As small companies grow and add employees, the human resource practices that may have worked in the past may need more defined processes to attain company goals.

A recent client had been hiring elite software developers and grouping the new employees into a single engineering job title regardless of skills or experience. A small group of engineers was asked to work on multiple projects requiring a diversity of skill sets. With the company’s success, it hired more engineers with specializations in their respective areas of software and application development. Again, these engineers were all paid the same, despite their differences.

This practice probably met the company’s needs but was short-sighted when considering their long-term plan for attracting talent. With recent expansive growth and a competitive labor market, our client wished to conduct a comprehensive compensation analysis to see how competitive their salaries were in hopes of continuing to attract and retain top talent.

Key components to a comprehensive analysis:

Compensation Philosophy. Before you proceed with market pricing your jobs, it is best to develop a compensation philosophy, determine your company’s relevant labor markets where you compete for talent, and what surveys will ultimately work best for you.

 Job Families. The first step in organizing job titles is to group jobs into large job family categories such as information technology, project management, engineering, sales, and other logical groups. Input from company management will be your best source of information and will help create buy-in for results.

Job Titles. Examine the employees in this group – are there managers, directors, individual contributors, or support staff that fall into the same category? It will be easy to see if job titles have become inflated over time. If possible, split each job family into specific job families. For example, the simple title of engineers might divide into software engineers, software QA engineers, systems design/architecture engineers, or product engineers. If you have access to salary surveys, the job groupings and descriptions can be helpful for laying out a general structure for your positions.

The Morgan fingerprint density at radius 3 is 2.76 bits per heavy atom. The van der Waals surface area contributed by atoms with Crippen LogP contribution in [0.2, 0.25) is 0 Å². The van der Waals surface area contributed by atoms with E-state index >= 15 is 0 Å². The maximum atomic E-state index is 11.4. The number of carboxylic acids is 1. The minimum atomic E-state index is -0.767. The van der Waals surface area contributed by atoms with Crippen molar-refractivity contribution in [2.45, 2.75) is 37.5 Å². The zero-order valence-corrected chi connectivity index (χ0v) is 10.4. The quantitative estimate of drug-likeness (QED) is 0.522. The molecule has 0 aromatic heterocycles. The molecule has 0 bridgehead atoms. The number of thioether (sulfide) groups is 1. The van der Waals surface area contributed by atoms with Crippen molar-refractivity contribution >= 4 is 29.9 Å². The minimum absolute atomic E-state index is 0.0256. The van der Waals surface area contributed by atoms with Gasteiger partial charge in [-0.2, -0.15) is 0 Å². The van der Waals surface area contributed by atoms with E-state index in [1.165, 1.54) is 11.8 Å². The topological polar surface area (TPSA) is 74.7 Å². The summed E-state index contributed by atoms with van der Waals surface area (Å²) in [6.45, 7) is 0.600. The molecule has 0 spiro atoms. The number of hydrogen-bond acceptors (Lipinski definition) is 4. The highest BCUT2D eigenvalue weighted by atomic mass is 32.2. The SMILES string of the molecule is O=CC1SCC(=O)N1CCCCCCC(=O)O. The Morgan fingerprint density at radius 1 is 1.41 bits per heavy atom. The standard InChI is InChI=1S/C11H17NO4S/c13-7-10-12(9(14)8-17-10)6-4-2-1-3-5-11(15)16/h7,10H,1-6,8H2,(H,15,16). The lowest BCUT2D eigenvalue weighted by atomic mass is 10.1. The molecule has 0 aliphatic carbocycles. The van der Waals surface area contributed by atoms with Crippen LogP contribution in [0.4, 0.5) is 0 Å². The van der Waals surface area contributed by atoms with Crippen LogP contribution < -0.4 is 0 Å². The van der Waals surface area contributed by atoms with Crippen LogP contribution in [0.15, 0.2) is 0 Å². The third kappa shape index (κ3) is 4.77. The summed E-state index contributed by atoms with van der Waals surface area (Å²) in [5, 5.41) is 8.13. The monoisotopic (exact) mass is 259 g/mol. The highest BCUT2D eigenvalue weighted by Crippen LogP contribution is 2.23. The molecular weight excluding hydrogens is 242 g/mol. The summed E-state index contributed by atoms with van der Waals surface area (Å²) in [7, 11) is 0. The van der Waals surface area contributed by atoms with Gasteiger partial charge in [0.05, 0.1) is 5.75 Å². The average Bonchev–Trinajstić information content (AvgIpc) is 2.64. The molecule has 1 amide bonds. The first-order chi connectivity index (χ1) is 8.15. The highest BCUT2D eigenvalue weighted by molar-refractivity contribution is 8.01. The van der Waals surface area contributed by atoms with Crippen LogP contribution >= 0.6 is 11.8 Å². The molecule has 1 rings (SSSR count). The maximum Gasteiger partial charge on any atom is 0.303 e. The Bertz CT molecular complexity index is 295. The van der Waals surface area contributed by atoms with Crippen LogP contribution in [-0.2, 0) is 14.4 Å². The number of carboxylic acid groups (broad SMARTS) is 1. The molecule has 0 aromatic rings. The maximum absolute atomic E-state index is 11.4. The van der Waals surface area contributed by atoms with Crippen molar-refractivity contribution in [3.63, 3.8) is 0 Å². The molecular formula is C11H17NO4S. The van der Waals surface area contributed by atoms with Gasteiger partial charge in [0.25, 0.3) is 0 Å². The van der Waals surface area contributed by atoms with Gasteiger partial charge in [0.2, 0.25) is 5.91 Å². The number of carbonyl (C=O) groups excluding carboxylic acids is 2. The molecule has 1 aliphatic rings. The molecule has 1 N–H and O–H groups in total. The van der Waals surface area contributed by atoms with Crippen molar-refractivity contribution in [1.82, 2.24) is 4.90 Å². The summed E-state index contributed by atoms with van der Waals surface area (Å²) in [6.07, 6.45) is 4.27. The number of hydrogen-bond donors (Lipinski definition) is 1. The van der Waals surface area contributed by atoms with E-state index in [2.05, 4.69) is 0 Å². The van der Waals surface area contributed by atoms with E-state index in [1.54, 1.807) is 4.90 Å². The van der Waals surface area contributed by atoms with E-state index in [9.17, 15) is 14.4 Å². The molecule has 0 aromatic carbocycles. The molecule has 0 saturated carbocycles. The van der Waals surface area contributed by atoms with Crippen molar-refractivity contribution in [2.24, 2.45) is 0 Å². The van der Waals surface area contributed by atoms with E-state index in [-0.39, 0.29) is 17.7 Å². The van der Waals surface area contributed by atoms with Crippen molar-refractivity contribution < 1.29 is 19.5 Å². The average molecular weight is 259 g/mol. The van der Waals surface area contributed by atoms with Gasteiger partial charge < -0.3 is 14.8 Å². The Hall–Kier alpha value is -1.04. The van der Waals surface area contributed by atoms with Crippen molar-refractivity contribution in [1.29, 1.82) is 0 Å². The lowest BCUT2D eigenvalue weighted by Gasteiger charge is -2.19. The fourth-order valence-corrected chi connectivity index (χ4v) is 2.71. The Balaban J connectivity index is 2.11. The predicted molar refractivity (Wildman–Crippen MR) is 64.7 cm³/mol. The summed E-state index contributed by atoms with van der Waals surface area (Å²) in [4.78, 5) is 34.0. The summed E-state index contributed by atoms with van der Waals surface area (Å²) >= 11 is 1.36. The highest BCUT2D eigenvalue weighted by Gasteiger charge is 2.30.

Job Levels. After you have grouped your jobs into specific families, consider the skills and experience of each of your employees within a family and how they fit into different levels. An example might be grouping employees into associate, intermediate or senior levels. Salary surveys can help distinguish between levels of skills and experience. Many of these, such as Culpepper and Radford, have detailed leveling guides which can be a great resource.

 Job Descriptions. Before you start pricing your jobs in the marketplace, you will need to have a good understanding of what individual job responsibilities are. The best way to document duties is to have up to date job descriptions or, at a minimum, a current job summary.

Job descriptions should include:

  • Job Title – This is a general title, employees may have the same general job title as well as specific internal position titles
  • Job Summary
  • Key Responsibilities – Focus on the primary responsibilities that encompass 75% of the position
  • Minimum education, experience, and job requirements
  • Required mental and physical demands
  • Disclaimer indicating the job description may not fully include all job functions and requirements

Organizing your jobs into defined families and writing job descriptions can be a daunting task but will pay off in the long run by saving time, money, and frustration. The foundation you create will significantly improve your market pricing outcome with more accurate survey matching, resulting in survey data that reflects your company’s roles. You can confidently match your company’s positions to correct benchmark jobs and skill levels, which results in a more accurate portrayal of your jobs’ labor market. This can also improve employee’s job satisfaction and ultimately help you reach your goal of attracting and retaining top talent.

Feeling overwhelmed? We can help.

Compensation Works is equipped with industry experts that have the experience and tools required to guide you through a comprehensive analysis, develop or refine job families and titles, develop or recommend the best compensation philosophy approach and support the development of updated job descriptions that accurately represent your jobs.